Urgent Alert

Severe weather safety

Find important information on storms and heat waves, and how PG&E can help

emergency alert icon  If you smell natural gas or suspect an emergency, leave the area now and call 9-1-1. 

emergency alert icon  If you see downed powerlines, stay away. Don’t exit your car or home. Call 9-1-1. Then call PG&E at 1-877-660-6789.

Storm safety


Prepare for stormy weather in advance with PG&E safety tips.


Your safety is our first concern. There are many ways to prepare and keep safe during a storm. Learn how by reading our helpful tips.

Assume downed power lines are energized and dangerous. Stay away from the lines and keep others away from them. Call 9-1-1 immediately to report the location of a downed line. After reporting the downed line, call PG&E at 1-877-660-6789.

Take steps now to stay safe in the event of a power outage:


  • Keep a battery-operated flashlight and radio within easy reach. Ensure those items are always accessible and that your batteries are fresh. Listen for updates on storm conditions and power outages.
  • Use safer LED candles. Wax candles are not recommended.
  • Plan for another way to communicate. Don’t depend on a phone that requires electricity to communicate. Keep a standard handset or mobile phone ready as a backup.
  • Store water-filled plastic containers in your freezer. You can use them as blocks of ice to prevent food from spoiling.
  • Use this checklist to prepare your business for winter weather. 

We want to help you prevent further damage during a storm or outage. Follow these safety tips:


  • Avoid flooded locations and areas with downed trees. Both are typical places for downed lines to occur. Remember, call 9-1-1 first to report downed lines.
  • Hire a licensed electrician to install your generator. Improperly installed generators can be dangerous for you, your family and our crews.
  • Unplug or turn off all appliances during an outage. This action can help avoid overloading circuits when the power is restored.
  • Leave a single lamp on to alert you when the power returns. When the power is restored, you can begin to turn your appliances on, one at a time.

Power outages can be an unfortunate result of storm activity. Use the following steps to discover and report power outages in your area:


  1. Find out whether your neighbors are affected by the outage. Sometimes, the power is out only on your property.
  2. Check your circuit breakers and fuse boxes. This action can help you identify whether the problem is limited to your home. The power may be fixable with a few resets.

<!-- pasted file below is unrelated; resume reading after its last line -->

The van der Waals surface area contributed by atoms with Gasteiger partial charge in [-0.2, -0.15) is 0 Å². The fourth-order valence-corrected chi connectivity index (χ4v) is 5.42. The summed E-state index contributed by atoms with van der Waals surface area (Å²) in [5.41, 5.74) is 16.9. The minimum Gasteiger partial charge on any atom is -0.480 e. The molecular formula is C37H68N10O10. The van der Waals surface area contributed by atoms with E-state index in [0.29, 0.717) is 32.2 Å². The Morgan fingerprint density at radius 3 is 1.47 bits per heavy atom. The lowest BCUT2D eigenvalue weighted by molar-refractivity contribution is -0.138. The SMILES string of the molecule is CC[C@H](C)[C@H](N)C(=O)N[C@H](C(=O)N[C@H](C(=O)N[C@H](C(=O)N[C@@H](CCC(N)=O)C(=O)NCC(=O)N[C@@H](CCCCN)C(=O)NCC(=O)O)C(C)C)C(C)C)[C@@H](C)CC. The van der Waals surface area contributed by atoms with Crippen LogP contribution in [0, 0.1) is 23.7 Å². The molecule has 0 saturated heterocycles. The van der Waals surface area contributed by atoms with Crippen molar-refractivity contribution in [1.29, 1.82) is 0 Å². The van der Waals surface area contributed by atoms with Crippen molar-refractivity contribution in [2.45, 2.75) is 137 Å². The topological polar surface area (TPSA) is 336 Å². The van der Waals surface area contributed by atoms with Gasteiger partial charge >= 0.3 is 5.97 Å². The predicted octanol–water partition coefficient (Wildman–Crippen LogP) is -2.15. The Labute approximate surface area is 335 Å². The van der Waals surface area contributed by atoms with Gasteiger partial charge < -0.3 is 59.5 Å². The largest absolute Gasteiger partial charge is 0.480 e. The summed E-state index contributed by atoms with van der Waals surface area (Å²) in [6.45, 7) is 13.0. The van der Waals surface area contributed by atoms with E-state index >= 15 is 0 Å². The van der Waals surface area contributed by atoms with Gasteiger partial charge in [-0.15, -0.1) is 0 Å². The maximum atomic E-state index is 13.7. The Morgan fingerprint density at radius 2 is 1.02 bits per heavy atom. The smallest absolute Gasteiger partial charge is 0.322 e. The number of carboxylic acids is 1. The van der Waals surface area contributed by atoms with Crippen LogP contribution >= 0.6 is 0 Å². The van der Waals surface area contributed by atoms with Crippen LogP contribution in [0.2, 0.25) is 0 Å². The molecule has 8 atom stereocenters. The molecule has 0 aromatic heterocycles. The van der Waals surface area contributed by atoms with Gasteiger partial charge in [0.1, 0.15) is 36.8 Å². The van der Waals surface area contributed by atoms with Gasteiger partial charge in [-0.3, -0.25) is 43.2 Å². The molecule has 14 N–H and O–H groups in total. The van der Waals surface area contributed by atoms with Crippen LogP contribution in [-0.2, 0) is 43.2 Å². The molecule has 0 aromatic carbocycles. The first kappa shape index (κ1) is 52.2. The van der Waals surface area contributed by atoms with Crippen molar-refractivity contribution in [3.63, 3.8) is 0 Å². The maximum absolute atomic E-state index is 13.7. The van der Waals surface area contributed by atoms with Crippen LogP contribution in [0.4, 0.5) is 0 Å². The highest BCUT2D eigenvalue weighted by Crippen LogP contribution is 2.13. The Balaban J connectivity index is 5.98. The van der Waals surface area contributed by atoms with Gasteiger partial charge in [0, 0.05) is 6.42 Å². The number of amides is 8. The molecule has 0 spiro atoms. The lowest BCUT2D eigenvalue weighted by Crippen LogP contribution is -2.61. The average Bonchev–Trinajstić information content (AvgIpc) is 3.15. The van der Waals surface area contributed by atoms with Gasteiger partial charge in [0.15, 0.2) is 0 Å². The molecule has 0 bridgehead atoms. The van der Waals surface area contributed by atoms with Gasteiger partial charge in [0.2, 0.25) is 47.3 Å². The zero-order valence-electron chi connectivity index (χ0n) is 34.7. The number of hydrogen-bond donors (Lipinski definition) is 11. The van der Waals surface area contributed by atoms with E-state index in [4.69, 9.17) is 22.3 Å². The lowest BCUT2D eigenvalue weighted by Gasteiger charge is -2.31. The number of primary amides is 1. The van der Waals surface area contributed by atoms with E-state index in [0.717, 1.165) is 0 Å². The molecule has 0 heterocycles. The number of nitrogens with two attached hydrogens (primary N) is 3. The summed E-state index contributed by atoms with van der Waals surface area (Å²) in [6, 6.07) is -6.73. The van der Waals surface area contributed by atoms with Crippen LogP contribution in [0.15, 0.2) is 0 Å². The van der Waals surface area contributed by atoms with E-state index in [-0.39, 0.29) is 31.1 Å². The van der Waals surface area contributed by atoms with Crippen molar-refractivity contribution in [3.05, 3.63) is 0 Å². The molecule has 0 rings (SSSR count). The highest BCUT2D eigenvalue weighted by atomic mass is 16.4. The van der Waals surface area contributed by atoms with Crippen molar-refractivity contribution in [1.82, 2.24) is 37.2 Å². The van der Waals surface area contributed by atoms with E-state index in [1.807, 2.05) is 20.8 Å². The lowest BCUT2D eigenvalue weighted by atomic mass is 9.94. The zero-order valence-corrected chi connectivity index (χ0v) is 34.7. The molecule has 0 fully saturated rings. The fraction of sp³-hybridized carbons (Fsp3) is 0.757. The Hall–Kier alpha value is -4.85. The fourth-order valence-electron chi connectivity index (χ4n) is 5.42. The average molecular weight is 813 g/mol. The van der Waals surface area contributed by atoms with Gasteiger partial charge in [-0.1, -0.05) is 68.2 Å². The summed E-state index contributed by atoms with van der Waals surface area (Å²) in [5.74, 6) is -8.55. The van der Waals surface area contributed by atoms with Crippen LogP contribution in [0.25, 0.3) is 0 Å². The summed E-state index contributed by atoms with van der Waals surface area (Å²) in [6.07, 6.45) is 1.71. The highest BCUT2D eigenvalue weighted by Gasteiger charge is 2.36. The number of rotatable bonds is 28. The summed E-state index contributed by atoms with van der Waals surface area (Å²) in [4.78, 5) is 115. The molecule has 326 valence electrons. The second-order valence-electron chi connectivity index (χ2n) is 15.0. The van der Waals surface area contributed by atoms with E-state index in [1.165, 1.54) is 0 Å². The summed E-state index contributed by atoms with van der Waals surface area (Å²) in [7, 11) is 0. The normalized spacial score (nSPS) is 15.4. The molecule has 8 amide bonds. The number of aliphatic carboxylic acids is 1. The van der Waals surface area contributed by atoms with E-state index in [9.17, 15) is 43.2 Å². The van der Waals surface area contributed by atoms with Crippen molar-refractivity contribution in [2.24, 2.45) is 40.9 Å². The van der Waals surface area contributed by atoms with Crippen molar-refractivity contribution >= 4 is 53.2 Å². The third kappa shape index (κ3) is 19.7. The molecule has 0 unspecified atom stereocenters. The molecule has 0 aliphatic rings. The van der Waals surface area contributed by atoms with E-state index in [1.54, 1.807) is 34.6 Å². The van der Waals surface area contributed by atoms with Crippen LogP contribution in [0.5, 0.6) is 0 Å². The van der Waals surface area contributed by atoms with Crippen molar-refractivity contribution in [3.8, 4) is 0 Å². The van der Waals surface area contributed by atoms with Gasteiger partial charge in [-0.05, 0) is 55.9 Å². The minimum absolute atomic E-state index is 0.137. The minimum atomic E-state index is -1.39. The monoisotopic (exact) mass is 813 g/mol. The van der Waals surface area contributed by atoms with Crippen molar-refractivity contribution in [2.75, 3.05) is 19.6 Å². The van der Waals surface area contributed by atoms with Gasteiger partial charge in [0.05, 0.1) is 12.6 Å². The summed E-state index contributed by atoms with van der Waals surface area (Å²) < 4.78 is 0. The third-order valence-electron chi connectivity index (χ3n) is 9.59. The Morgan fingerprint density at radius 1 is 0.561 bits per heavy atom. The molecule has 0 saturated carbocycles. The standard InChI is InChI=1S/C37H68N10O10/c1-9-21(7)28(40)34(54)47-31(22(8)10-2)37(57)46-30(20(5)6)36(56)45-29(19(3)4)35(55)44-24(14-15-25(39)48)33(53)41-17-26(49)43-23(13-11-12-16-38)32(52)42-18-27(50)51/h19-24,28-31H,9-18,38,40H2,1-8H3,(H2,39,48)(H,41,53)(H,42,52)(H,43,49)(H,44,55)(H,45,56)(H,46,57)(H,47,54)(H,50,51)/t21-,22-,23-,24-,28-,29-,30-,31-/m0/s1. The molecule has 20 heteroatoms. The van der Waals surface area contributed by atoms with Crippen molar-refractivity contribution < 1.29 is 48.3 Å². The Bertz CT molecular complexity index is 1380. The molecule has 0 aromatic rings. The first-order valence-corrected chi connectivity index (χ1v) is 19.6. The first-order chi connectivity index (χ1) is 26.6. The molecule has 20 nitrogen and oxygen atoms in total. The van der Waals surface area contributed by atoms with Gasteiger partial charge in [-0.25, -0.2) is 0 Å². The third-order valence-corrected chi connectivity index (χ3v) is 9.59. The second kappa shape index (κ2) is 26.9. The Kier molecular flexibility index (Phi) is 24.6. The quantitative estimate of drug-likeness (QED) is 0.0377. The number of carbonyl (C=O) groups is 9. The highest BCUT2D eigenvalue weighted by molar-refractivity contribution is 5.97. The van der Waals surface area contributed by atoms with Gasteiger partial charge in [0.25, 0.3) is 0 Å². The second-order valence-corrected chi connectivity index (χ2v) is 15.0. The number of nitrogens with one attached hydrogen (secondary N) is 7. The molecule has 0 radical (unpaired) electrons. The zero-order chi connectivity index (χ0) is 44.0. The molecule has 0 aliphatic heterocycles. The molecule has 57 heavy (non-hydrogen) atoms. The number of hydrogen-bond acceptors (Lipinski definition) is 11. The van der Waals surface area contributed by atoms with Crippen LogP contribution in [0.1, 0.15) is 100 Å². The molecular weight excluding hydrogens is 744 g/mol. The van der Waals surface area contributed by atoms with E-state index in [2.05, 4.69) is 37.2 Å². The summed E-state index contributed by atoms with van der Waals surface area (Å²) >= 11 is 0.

3. Report outages in your home or neighborhood to PG&E. Call our 24-hour Power Outage Information Center at 1-800-743-5002.
  4. Learn the status of your outage. We can also provide an estimated timeframe for restoring your power. Call our 24-hour Power Outage Information Center at 1-800-743-5002.

important notice icon Note: Our phone lines can become very busy during major storms. We ask for your patience if you’re trying to reach us.

Heat safety


Your life can be at risk if you stay in extreme heat for too long. Visiting a cooling center is one way to stay out of the heat.


Cooling centers

A cooling center is a place where you and your family can go to cool off during hot summer days. Cooling centers are open to everyone.


Cooling center locations include:

  • Government-run senior centers
  • Community centers
  • Parks and recreation sites
  • Public buildings, such as libraries


Resources to find a cooling center near you

  • Check with your local city or county for a comprehensive list of cooling centers.
  • Visit Cal OES Cooling Centers for cooling center locations.
  • Call the PG&E cooling center locator: 1-877-474-3266


Transportation to and from a cooling center is available. Call 211 or text 211-211, 24 hours a day. It’s free to call for California residents.

Prevent heat-related emergencies

Contact the State hotline for heat events at 1-877-435-7021. Follow these guidelines to stay safe during warm weather:

  • Plan ahead and check the weather forecast.
  • Stay hydrated.
  • Go to a cool place like a mall or library.

Learn what extreme heat is and how you can protect yourself


When the heat is here, it means lots of fun in the sun! Nevertheless, the weather can get extremely hot and quickly go from fun to dangerous. Extreme heat can be life-threatening. 

  • Heat storm: Generally, heat storms occur when temperatures exceed 100°F over a large area for three days in a row.
  • Heat wave: More than 48 hours of high heat (90°F or higher) and high humidity (80 percent relative humidity or higher) are expected.

important notice icon Important: Check your local weather forecast so you can be prepared for a heat storm or a heat wave.

Heat-related illnesses can become serious or even deadly if unattended. Some of the risks people face from too much heat exposure and not staying cool are:


  • Heat cramps: Heat cramps are muscular pains and spasms due to heavy exertion. Generally, loss of water and salt from heavy sweating can cause cramps.